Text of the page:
Proclaimer: Emily Hull McGee | Scripture: 2 Corinthians 5:20b-6:10 | Wednesday, February 14, 2024


It’s Ash Wednesday, the day in our Christian year when we consider the truth of our finality and fragility: that ‘from dust we came, and to the dust we shall return.’ Into such a landscape, this night begins the six week journey of Lent that will lead us to the cross of Christ. The word “Lent” comes from the Old English word for “lengthen,” which can also mean ‘spring season.’ Even as we remember Lent’s light gift – and hear that Phyllis Tickle once called Lent, “the days of greatest calm in the church’s year”1 – it could be easy to hear of dust and feel the sting of suffering and sacrifice. It could be logical to assume that Ash Wednesday in all its dustiness becomes the invitation to a barren, dry, wilderness season. 

Yet perhaps we’ll set that assumption aside in the spirit of our year of “tending.” This year, we’ve talked about our callings to be people of nurture and keeping, of attending to the things and people and communities within our care. Perhaps you remember that the word “tend” comes equally from two Latin roots: “tenere,” meaning to hold or grasp; and “tendere,” meaning to stretch toward. It’s the stretching part of tending that I want us to consider today, particularly the stretching apart, or distending, that can become common to our experience of life. 

It’s inescapable when you start paying attention to it, really. For the human life is full of distention, from the everyday to the exceptional. On the one hand, this… and on the other hand, that. One moment of a day, you might be feeling lonely… and then you seek out time with people and wish you had alone time instead. You wish desperately for relief – from parenting a toddler, or studying and writing papers every night, or caregiving for your aging parent – yet find yourself feeling oddly vacant inside when that relief actually comes, and the toddler becomes a teenager, and the degree program ends, and the parent passes on. You scroll from a video of Travis Kelce and Taylor Swift at the Super Bowl right to a video of the bombing in Rafah where over one million displaced Palestinians are sheltering. Day by day, moment by moment, you feel that the tent poles of this life keep stretching apart, distending what all you have to accomplish in a day, how to hold together your family members with different political views, what needs around you you can meaningfully fill. Even today – Valentine’s Day and Ash Wednesday in an overlapping 24 hours?“I love you, and we’re all going to die?” Makes perfect sense! 


I think that’s what Paul was naming to the church at Corinth in our passage for tonight. They’re a troubled church, and in this part of the letter, he is calling them back to the heart. Paul tells a bit about himself, his ministry, his motivations, and then he begins to speak of the contrasts present in a faithful life. Let’s swap his ‘we’s’ for ‘I’s’ and find ourselves in the text, here in verse 8. “In honor and dishonor, in ill repute and good repute. I am treated as an imposter, yet am true, as unknown, and yet am well known; as dying – and see, I am alive; as punished and yet not killed; as sorrowful, yet always rejoicing; as poor, yet making many rich; as having nothing, and yet possessing everything.” Do you hear the stretching apart, the contrast, the distended experience of the Christian life he describes?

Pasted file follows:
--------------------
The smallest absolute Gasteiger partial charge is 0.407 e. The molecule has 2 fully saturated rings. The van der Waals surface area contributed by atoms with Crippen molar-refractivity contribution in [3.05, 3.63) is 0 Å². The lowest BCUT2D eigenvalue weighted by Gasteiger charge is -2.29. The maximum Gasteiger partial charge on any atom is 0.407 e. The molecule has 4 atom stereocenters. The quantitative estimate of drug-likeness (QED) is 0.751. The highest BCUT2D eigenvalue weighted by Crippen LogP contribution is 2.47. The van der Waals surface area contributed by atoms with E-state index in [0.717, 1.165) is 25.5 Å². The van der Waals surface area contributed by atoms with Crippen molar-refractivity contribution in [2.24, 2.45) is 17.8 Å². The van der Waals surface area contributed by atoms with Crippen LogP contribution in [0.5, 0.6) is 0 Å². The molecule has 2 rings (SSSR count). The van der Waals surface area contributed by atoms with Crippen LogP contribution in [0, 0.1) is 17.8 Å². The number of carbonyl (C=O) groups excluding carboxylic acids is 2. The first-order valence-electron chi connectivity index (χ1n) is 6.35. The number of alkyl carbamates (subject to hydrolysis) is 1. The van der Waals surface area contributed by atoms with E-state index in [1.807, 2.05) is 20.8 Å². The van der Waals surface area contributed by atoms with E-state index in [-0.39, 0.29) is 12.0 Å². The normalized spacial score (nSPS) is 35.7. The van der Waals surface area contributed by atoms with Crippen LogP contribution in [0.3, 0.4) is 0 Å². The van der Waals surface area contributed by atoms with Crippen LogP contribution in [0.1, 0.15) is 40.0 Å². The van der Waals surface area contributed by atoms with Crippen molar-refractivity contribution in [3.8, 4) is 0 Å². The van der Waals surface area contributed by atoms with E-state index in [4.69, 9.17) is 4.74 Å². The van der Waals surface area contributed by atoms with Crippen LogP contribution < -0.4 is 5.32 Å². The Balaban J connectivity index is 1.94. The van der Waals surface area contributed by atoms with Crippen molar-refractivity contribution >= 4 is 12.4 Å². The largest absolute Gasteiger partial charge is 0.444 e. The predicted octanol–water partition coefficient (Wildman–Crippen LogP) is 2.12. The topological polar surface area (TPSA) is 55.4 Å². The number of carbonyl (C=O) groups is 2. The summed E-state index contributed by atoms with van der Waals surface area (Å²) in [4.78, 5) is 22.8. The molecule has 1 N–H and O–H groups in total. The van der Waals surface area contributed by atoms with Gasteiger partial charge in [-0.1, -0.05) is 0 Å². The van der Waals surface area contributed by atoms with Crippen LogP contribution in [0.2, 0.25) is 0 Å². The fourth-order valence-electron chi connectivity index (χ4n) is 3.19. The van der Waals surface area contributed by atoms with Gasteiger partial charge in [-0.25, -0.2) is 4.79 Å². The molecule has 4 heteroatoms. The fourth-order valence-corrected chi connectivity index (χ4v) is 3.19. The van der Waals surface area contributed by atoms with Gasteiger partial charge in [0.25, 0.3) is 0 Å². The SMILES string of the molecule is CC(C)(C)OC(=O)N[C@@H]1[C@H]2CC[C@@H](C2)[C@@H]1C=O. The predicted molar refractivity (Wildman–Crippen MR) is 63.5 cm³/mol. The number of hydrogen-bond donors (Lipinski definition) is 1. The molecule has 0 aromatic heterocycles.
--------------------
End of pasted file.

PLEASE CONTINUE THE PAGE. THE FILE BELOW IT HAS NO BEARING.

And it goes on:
We know these kinds of contrasts, don’t we? Again and again this Lent, we’ll hear them anew, for Jesus tends to these contrasts of life. “Those who want to save their lives will lose it,” he says, “and those who lose their lives for my sake will save it.” What will it profit to gain the world and lose a life?”2 

Paul’s response?“Be reconciled to God.” Don’t try and make sense of the senseless. Don’t try and soften the sharp edges that cannot relent. Don’t try and reconcile the ends with the middle. No matter all the hardships that might come your way, be reconciled to God, Paul says. When you’re feeling distended, reach first to God. Start there, and the reconciliation with each other will follow. 

This way of life is costly, self-emptying, and filled with risk. The easy road is lined with writing off, and canceling, and throwing away, and moving on, and ignoring. But the hard road, the good road is the way of reconciliation. Resurrection and new life is at its end, but it must get there by way of the cross: the bridge and site of ultimate reconciliation between Creator and created through Jesus, savior of us all. 


Perhaps you know that it’s a longstanding Christian practice to “give something up for Lent” or “add to our daily practices of faith.” Maybe in years past, you’ve found this practice to be a second try at some New Year’s resolutions, or a chance to try out a new spiritual self-improvement plan! No knocks on these – I’m still living into Lenten fasts in years gone by! – but I wonder if there might be a deeper expression of God’s promise we lift up tonight. 

This year, I wonder if your Lenten practices could measure their devotion – not by some idea about what a good Christian looks like, or what you should do because of an expectation you have carried, like you’re carrying around some holy ruler upon which you can never measure up – but rather on the truth that reconciliation is the starting point. That God has already made peace with you, come close to you, been restored to you, reunited with you. That you don’t have to earn it, or work for it, or seek after it. God has already come to you, and God’s presence is already there, already yours. Among all the contrasts and polarities and distended places of your living, God doesn’t have to be one of them. You can rest and be renewed in that knowing, letting God do what God does best. So what might it look like if you traded distended living for reconciled being?